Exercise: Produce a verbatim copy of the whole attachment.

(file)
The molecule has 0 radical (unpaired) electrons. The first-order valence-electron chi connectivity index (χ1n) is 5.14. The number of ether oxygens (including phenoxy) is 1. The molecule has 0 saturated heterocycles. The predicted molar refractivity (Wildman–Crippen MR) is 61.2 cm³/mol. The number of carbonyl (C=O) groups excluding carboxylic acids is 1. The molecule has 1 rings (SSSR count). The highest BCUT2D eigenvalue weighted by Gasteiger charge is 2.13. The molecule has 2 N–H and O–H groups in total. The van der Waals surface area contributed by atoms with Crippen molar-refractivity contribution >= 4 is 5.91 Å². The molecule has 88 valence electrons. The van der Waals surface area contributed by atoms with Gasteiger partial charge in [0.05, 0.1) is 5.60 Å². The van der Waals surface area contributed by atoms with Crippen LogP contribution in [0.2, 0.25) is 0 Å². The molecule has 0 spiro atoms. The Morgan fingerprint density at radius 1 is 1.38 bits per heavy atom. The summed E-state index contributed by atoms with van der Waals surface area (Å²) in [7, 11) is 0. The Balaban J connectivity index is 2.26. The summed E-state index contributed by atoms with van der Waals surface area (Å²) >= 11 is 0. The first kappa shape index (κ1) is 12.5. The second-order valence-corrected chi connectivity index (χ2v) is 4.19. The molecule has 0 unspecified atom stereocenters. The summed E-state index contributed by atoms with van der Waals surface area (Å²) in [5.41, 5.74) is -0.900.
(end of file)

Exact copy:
The molecule has 0 radical (unpaired) electrons. The first-order valence-electron chi connectivity index (χ1n) is 5.14. The number of ether oxygens (including phenoxy) is 1. The molecule has 0 saturated heterocycles. The predicted molar refractivity (Wildman–Crippen MR) is 61.2 cm³/mol. The number of carbonyl (C=O) groups excluding carboxylic acids is 1. The molecule has 1 rings (SSSR count). The highest BCUT2D eigenvalue weighted by Gasteiger charge is 2.13. The molecule has 2 N–H and O–H groups in total. The van der Waals surface area contributed by atoms with Crippen molar-refractivity contribution >= 4 is 5.91 Å². The molecule has 88 valence electrons. The van der Waals surface area contributed by atoms with Gasteiger partial charge in [0.05, 0.1) is 5.60 Å². The van der Waals surface area contributed by atoms with Crippen LogP contribution in [0.2, 0.25) is 0 Å². The molecule has 0 spiro atoms. The Morgan fingerprint density at radius 1 is 1.38 bits per heavy atom. The summed E-state index contributed by atoms with van der Waals surface area (Å²) in [7, 11) is 0. The Balaban J connectivity index is 2.26. The summed E-state index contributed by atoms with van der Waals surface area (Å²) >= 11 is 0. The first kappa shape index (κ1) is 12.5. The second-order valence-corrected chi connectivity index (χ2v) is 4.19. The molecule has 0 unspecified atom stereocenters. The summed E-state index contributed by atoms with van der Waals surface area (Å²) in [5.41, 5.74) is -0.900.